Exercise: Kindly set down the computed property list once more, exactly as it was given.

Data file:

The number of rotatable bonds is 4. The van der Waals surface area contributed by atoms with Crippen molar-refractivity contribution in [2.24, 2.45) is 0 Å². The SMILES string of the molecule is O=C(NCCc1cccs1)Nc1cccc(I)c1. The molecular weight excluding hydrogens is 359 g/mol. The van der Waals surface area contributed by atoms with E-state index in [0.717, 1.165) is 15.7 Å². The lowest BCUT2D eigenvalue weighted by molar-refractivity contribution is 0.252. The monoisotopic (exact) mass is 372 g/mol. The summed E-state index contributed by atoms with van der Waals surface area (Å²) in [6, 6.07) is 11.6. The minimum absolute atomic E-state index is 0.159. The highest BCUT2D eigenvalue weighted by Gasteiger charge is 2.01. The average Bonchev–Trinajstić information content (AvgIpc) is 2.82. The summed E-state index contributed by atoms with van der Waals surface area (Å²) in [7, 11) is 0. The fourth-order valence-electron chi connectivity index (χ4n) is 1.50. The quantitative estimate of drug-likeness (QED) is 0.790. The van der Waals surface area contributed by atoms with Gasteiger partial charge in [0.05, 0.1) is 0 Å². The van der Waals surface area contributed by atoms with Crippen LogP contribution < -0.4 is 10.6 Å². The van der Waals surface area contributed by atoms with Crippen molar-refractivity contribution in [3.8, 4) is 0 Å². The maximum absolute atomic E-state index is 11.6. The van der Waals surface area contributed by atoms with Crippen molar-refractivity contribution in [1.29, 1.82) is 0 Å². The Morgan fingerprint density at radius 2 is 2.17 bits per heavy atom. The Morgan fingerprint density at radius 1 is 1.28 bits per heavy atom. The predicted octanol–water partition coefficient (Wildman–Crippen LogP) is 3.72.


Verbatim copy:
The number of rotatable bonds is 4. The van der Waals surface area contributed by atoms with Crippen molar-refractivity contribution in [2.24, 2.45) is 0 Å². The SMILES string of the molecule is O=C(NCCc1cccs1)Nc1cccc(I)c1. The molecular weight excluding hydrogens is 359 g/mol. The van der Waals surface area contributed by atoms with E-state index in [0.717, 1.165) is 15.7 Å². The lowest BCUT2D eigenvalue weighted by molar-refractivity contribution is 0.252. The monoisotopic (exact) mass is 372 g/mol. The summed E-state index contributed by atoms with van der Waals surface area (Å²) in [6, 6.07) is 11.6. The minimum absolute atomic E-state index is 0.159. The highest BCUT2D eigenvalue weighted by Gasteiger charge is 2.01. The average Bonchev–Trinajstić information content (AvgIpc) is 2.82. The summed E-state index contributed by atoms with van der Waals surface area (Å²) in [7, 11) is 0. The fourth-order valence-electron chi connectivity index (χ4n) is 1.50. The quantitative estimate of drug-likeness (QED) is 0.790. The van der Waals surface area contributed by atoms with Gasteiger partial charge in [0.05, 0.1) is 0 Å². The van der Waals surface area contributed by atoms with Crippen LogP contribution < -0.4 is 10.6 Å². The van der Waals surface area contributed by atoms with Crippen molar-refractivity contribution in [3.8, 4) is 0 Å². The maximum absolute atomic E-state index is 11.6. The van der Waals surface area contributed by atoms with Crippen molar-refractivity contribution in [1.29, 1.82) is 0 Å². The Morgan fingerprint density at radius 2 is 2.17 bits per heavy atom. The Morgan fingerprint density at radius 1 is 1.28 bits per heavy atom. The predicted octanol–water partition coefficient (Wildman–Crippen LogP) is 3.72.